A CASTLE IN CARINTHIA by Johan Fabricius

A CASTLE IN CARINTHIA

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KIRKUS REVIEW

Fabricius wrote one rattling good cloak and sword romance, Son of Marietta. He has not repeated that success since. And this novel once more disappoints one. It is a story of the turn of the century, up to and through the first world war. The setting is a castle not very far from Vienna, presided over, at the start, by a soured retired army officer, a widower, at odds with the world. Then he remarries, has some years of happiness, which his temperament makes it difficult to sustain, and enjoys his young family. But with the accidental death of his youngest son, the mother's mental fibre is strained to breaking point, and the family begins to disintegrate. At the end everything is gone, and one spark of hope alone remains when the eldest daughter marries the overseer, and moves to the farmhouse. There is no particular focus to the story; the characters are unappealing; the picture of Austria is more or less symbolized in the story of the family.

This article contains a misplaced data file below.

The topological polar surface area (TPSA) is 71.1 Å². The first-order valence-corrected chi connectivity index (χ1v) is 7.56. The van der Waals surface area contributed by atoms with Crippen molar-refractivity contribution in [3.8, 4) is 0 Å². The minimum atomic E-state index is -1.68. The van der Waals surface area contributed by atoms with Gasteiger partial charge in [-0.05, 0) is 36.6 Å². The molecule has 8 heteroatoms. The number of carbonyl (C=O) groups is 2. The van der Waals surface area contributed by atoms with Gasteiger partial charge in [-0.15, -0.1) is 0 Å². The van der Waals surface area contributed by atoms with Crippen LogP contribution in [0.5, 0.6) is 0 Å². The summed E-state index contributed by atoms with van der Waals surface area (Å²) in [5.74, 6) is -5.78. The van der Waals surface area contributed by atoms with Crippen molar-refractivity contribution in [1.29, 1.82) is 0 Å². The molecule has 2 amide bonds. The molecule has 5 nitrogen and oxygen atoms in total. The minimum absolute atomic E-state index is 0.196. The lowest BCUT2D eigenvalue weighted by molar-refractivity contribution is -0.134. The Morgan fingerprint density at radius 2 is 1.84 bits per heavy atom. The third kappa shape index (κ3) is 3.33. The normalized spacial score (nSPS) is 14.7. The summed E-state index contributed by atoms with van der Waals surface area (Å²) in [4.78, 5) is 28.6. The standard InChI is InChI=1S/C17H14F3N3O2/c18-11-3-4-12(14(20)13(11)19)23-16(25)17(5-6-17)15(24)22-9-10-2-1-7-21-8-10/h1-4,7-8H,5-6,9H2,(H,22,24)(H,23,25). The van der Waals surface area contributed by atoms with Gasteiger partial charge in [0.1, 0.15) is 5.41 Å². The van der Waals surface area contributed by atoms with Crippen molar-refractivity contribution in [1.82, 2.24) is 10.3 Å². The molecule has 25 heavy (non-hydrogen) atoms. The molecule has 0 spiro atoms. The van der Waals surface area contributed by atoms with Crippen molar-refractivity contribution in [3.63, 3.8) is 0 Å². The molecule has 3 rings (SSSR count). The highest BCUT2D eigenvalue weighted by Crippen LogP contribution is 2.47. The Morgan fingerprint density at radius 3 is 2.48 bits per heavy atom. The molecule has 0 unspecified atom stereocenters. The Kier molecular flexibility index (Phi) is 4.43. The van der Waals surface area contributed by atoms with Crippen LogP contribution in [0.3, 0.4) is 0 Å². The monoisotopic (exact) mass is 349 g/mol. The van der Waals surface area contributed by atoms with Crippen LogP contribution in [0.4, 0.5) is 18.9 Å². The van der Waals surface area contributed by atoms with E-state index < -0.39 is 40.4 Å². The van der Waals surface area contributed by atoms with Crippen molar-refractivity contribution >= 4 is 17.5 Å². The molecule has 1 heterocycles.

Pub Date: May 9th, 1940
Publisher: Random House